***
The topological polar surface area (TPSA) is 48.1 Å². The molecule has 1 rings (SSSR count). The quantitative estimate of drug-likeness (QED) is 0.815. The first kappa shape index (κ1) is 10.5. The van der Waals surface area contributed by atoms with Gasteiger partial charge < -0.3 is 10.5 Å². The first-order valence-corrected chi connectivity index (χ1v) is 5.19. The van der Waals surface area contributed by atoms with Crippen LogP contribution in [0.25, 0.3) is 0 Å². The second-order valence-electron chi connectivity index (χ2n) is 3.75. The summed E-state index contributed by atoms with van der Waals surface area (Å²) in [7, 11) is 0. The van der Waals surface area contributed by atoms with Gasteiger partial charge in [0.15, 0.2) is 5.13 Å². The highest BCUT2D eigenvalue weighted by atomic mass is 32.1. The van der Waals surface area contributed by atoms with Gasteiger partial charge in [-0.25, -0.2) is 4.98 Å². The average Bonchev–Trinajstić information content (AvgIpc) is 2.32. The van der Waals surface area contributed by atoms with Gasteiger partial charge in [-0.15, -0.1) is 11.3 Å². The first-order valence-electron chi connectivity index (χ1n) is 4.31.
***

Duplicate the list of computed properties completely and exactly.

The topological polar surface area (TPSA) is 48.1 Å². The molecule has 1 rings (SSSR count). The quantitative estimate of drug-likeness (QED) is 0.815. The first kappa shape index (κ1) is 10.5. The van der Waals surface area contributed by atoms with Gasteiger partial charge < -0.3 is 10.5 Å². The first-order valence-corrected chi connectivity index (χ1v) is 5.19. The van der Waals surface area contributed by atoms with Crippen LogP contribution in [0.25, 0.3) is 0 Å². The second-order valence-electron chi connectivity index (χ2n) is 3.75. The summed E-state index contributed by atoms with van der Waals surface area (Å²) in [7, 11) is 0. The van der Waals surface area contributed by atoms with Gasteiger partial charge in [0.15, 0.2) is 5.13 Å². The highest BCUT2D eigenvalue weighted by atomic mass is 32.1. The van der Waals surface area contributed by atoms with Gasteiger partial charge in [-0.25, -0.2) is 4.98 Å². The average Bonchev–Trinajstić information content (AvgIpc) is 2.32. The van der Waals surface area contributed by atoms with Gasteiger partial charge in [-0.15, -0.1) is 11.3 Å². The first-order valence-electron chi connectivity index (χ1n) is 4.31.